Magical mysterious Myanmar (with the Nikon 70-200mm)

Myanmar is one of these last ‘hidden gems’: countries that have kept their own identity in terms of culture, religions and beliefs throughout the years, compared to what we call ‘modern society’ – at least to a certain extent. Travelling to these countries is like stepping back in time when you’re immersing yourself in something quite different from the world we know and live in. There’s a sense of mystery surrounding the buddhist monasteries in Mandalay and the plains of Bagan with hundreds of stupas and temples. Yet tourism is picking up dramatically and it will surely change the country; not necessarily always for the better.

Some of the images below are well-known to visitors whereas some may not. During my travels I always asked my guide to take us to places not frequently visited by tourists, like monasteries where monks are taking lectures. Here I could at least try to capture some of the magic, or energy as some may call it that seem to surround everyone and everything, without being haunted by countless of picture-hungry tourists who like to ‘snap and go’ as much and as fast as they can.

Let’s start in Mandalay and its iconic U-bein bridge, one of Mandalay’s most visited places.

Mandalay U-bein bridge sunrise
Nikon 70-200mm f/2.8G
 @ 70mm on Nikon D4, f/8, 1/640 s., ISO 100, -1.0 exp. comp.

On my first trip I managed to capture the image of the buddhist nuns below. I do wonder if this is at all possible again these days with the huge increase in tourism: the bridge is now continuously full with tourists taking snapshots all the time…

Nuns on U-bein bridge at sunset
Nikon 70-200mm f/2.8G
 @ 200mm on Nikon D3S, f/4, 1/640 s., ISO 500, -1.0 exp. comp.

Near the U-bein bridge are monasteries that are visited frequently by tourists. In fact, there is one where busloads of tourists come and go to see the monks standing in line for their lunch. I got the impression there were more tourists than monks in this place. However the monks seem to have become quite used to the scene, although it does look like a bit of a circus. Best to be avoided if you’re not so keen on someone standing right in front of you who came from some region on this planet where ‘etiquette’ has no meaning at all…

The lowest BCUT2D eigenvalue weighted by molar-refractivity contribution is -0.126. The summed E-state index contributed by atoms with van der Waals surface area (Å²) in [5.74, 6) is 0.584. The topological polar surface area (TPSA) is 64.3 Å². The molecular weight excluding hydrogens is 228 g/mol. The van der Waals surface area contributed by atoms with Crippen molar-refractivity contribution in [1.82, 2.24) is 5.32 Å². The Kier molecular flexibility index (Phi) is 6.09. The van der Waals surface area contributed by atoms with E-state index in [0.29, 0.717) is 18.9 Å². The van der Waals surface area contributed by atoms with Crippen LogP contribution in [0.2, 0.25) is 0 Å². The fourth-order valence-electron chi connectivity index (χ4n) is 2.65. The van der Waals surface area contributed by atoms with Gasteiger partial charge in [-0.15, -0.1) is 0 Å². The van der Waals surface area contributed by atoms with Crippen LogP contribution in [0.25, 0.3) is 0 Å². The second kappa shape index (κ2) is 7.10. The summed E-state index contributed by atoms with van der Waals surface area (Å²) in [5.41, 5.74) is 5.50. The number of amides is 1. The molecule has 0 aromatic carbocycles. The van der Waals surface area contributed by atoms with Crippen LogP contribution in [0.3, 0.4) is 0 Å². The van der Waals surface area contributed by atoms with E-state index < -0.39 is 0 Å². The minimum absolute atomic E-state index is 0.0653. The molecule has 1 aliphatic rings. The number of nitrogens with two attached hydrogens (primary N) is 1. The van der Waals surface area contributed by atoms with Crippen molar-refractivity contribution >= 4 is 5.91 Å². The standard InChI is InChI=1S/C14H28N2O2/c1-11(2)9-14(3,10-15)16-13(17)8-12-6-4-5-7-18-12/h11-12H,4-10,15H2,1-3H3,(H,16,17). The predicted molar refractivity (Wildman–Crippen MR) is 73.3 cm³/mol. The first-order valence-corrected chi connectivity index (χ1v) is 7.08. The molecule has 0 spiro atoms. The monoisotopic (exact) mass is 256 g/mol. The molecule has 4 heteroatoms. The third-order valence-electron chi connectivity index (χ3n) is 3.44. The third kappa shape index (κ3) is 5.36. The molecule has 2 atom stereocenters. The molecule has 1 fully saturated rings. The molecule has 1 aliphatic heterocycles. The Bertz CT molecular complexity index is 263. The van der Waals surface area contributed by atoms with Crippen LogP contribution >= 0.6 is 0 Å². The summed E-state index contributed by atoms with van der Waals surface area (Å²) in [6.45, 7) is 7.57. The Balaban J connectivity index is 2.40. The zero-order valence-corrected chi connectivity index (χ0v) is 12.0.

Monk in queue for lunch at Mandalay monastery
Nikon 70-200mm f/2.8G
 @ 200mm on Nikon D4S, f/2.8, 1/1250 s., ISO 100, spot metered.

When my guide took me to the monastery below, I was quite amazed to hear there were over 1500 monks studying there. And when I heard that their religious teachings covered something more than five times the size compared to the Bible texts, I was even more amazed. And when I heard the students have to learn all of this by heart, I didn’t know what to think anymore. So I just went walking across the room, looking for shots while every now and then a monk would look up as if to say ‘what are you doing here?!’ Amazing experience.

Mandalay monastery teachings
Nikon 70-200mm f/2.8G
 @ 200mm on Nikon D4, f/2.8, 1/100 s., ISO 1100, -2.3 exp. comp.

 

Mandalay monastery monk studying
Nikon 70-200mm f/2.8G
 @ 200mm on Nikon D4, f/2.8, 1/100 s., ISO 800, -2.3 exp. comp.

Bagan is a magical place; something that just has to be experienced in reality. Tourists do gather in the thousands (if not more) to view the sunrise and sunset where the many stupas and temples are faintly lit up by the sun. Actually, the 70-200mm lens is perfect in these situations. I saw many photographers playing around with their wide angle zoom lenses believing (incorrectly) ‘the more the better’. In fact, the shot below was taking at the end of a morning sunrise when I wasn’t even able to get a good position as so many tourists were standing in front of me. Slightly frustrated, I picked up my 70-200mm and took this shot hoping for a bit of luck.

Bagan sunrise (from temple that is now closed)
Nikon 70-200mm f/2.8G
 @ 140mm on Nikon D3S, f/4, 1/800 s., ISO 200